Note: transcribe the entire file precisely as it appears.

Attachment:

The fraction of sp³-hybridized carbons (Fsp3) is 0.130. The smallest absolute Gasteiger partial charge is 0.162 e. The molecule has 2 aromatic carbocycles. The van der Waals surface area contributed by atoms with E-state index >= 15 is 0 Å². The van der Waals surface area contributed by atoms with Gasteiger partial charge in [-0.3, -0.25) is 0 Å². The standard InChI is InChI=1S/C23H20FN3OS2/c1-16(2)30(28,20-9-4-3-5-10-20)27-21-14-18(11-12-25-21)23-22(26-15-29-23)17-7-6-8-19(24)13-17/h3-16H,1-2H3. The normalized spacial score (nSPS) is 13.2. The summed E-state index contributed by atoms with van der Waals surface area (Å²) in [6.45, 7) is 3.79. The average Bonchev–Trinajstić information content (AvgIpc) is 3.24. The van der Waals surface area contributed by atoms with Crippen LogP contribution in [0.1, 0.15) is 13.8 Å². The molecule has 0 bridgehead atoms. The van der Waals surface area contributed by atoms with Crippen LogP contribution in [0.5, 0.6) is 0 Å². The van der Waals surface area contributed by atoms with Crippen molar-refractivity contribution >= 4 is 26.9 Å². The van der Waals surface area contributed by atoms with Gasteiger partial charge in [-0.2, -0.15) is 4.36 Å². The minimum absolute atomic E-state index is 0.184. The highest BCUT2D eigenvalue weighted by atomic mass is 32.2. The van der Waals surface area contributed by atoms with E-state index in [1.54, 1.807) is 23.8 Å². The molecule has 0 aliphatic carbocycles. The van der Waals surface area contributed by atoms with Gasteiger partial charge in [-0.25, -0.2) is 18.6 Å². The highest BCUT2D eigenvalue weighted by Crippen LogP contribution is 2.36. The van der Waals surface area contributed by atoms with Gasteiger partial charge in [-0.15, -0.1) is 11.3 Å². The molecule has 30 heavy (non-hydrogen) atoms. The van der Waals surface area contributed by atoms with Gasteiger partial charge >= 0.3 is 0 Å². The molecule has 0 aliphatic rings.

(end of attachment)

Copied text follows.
The fraction of sp³-hybridized carbons (Fsp3) is 0.130. The smallest absolute Gasteiger partial charge is 0.162 e. The molecule has 2 aromatic carbocycles. The van der Waals surface area contributed by atoms with E-state index >= 15 is 0 Å². The van der Waals surface area contributed by atoms with Gasteiger partial charge in [-0.3, -0.25) is 0 Å². The standard InChI is InChI=1S/C23H20FN3OS2/c1-16(2)30(28,20-9-4-3-5-10-20)27-21-14-18(11-12-25-21)23-22(26-15-29-23)17-7-6-8-19(24)13-17/h3-16H,1-2H3. The normalized spacial score (nSPS) is 13.2. The summed E-state index contributed by atoms with van der Waals surface area (Å²) in [6.45, 7) is 3.79. The average Bonchev–Trinajstić information content (AvgIpc) is 3.24. The van der Waals surface area contributed by atoms with Crippen LogP contribution in [0.1, 0.15) is 13.8 Å². The molecule has 0 bridgehead atoms. The van der Waals surface area contributed by atoms with Crippen LogP contribution in [0.5, 0.6) is 0 Å². The van der Waals surface area contributed by atoms with Crippen molar-refractivity contribution >= 4 is 26.9 Å². The van der Waals surface area contributed by atoms with Gasteiger partial charge in [-0.2, -0.15) is 4.36 Å². The minimum absolute atomic E-state index is 0.184. The highest BCUT2D eigenvalue weighted by atomic mass is 32.2. The van der Waals surface area contributed by atoms with E-state index in [1.54, 1.807) is 23.8 Å². The molecule has 0 aliphatic carbocycles. The van der Waals surface area contributed by atoms with Gasteiger partial charge in [-0.25, -0.2) is 18.6 Å². The highest BCUT2D eigenvalue weighted by Crippen LogP contribution is 2.36. The van der Waals surface area contributed by atoms with Gasteiger partial charge in [-0.15, -0.1) is 11.3 Å². The molecule has 30 heavy (non-hydrogen) atoms. The van der Waals surface area contributed by atoms with Gasteiger partial charge >= 0.3 is 0 Å². The molecule has 0 aliphatic rings.